Cooling rate affects rhesus monkey sperm survival


Stuart Meyers, Department of Anatomy, Physiology, and Cell Biology, School of Veterinary Medicine, University of California, Davis CA 95616, USA.
Tel.: 530-752-9511;
fax: 530-752-7690;


Background  The rate at which lethal intracellular ice formation occurs during cryopreservation is highly dependent on several variables. The objective of this study was to determine the optimal rate at which rhesus sperm can be cooled.

Methods  Experiments were performed using three rates of cooling. Sperm motility was evaluated by computer-assisted semen analysis, and post-thaw viability was determined using propidium iodide labeling and flow cytometry. Semen was frozen at three cooling rates: (i) fast, (ii) slow, and (iii) standard. Straws were thawed for 30 s at 37°C for analysis of motility and viability.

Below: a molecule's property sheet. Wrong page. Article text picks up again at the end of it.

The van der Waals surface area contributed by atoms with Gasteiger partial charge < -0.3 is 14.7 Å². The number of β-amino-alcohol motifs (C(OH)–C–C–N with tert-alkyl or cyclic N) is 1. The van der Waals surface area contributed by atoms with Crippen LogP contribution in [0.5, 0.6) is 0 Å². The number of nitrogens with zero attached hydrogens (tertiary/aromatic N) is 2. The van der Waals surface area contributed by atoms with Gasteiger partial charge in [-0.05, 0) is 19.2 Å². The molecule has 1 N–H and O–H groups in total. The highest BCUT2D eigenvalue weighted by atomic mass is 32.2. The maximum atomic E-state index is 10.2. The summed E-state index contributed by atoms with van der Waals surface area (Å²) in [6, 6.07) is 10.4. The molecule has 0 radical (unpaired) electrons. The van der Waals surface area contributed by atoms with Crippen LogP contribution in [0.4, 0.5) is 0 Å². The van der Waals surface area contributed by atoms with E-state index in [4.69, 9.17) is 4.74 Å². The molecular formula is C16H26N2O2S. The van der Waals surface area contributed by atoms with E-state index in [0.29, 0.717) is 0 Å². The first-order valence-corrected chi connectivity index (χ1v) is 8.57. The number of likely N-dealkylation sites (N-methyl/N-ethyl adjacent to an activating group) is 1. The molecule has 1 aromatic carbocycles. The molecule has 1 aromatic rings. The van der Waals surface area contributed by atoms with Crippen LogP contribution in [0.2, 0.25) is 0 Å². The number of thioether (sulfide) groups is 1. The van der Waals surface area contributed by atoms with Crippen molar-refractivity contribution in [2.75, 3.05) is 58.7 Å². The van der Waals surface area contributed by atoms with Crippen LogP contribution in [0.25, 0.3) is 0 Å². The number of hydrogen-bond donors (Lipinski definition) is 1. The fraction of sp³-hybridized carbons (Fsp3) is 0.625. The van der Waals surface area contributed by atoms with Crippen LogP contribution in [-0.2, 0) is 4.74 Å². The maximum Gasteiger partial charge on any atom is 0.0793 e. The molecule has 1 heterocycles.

Results  Post-thaw motility and viability were comparable between freezing curves. Sperm cryopreserved using the slow freeze curve exhibited lowest motility and viability.

Conclusions  This study indicates that macaque sperm survive cooling optimally when cooling rates range from −17 to −34°C/minute. Conversely, slow cooling was detrimental and resulted in poor quality sperm.